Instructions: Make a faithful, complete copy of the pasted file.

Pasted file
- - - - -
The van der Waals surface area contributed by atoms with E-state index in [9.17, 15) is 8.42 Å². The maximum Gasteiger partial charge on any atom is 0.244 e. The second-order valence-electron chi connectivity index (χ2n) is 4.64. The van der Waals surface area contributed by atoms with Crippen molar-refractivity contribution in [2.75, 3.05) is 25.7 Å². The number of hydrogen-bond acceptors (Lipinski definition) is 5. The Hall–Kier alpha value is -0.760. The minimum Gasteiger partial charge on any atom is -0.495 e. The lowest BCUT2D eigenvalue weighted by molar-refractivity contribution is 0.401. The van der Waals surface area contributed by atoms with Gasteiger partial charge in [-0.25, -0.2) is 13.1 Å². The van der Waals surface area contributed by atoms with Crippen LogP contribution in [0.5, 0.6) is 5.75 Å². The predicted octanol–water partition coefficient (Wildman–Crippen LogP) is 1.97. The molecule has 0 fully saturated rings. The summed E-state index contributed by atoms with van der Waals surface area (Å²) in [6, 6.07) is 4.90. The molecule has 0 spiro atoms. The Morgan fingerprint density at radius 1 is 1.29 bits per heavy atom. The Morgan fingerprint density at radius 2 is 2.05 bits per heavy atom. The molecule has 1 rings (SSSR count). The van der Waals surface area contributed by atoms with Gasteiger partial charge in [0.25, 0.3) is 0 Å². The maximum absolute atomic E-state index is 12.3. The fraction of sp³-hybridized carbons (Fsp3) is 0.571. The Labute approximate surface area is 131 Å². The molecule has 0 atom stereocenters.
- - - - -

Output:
The van der Waals surface area contributed by atoms with E-state index in [9.17, 15) is 8.42 Å². The maximum Gasteiger partial charge on any atom is 0.244 e. The second-order valence-electron chi connectivity index (χ2n) is 4.64. The van der Waals surface area contributed by atoms with Crippen molar-refractivity contribution in [2.75, 3.05) is 25.7 Å². The number of hydrogen-bond acceptors (Lipinski definition) is 5. The Hall–Kier alpha value is -0.760. The minimum Gasteiger partial charge on any atom is -0.495 e. The lowest BCUT2D eigenvalue weighted by molar-refractivity contribution is 0.401. The van der Waals surface area contributed by atoms with Gasteiger partial charge in [-0.25, -0.2) is 13.1 Å². The van der Waals surface area contributed by atoms with Crippen LogP contribution in [0.5, 0.6) is 5.75 Å². The predicted octanol–water partition coefficient (Wildman–Crippen LogP) is 1.97. The molecule has 0 fully saturated rings. The summed E-state index contributed by atoms with van der Waals surface area (Å²) in [6, 6.07) is 4.90. The molecule has 0 spiro atoms. The Morgan fingerprint density at radius 1 is 1.29 bits per heavy atom. The Morgan fingerprint density at radius 2 is 2.05 bits per heavy atom. The molecule has 1 rings (SSSR count). The van der Waals surface area contributed by atoms with Gasteiger partial charge in [0.25, 0.3) is 0 Å². The maximum absolute atomic E-state index is 12.3. The fraction of sp³-hybridized carbons (Fsp3) is 0.571. The Labute approximate surface area is 131 Å². The molecule has 0 atom stereocenters.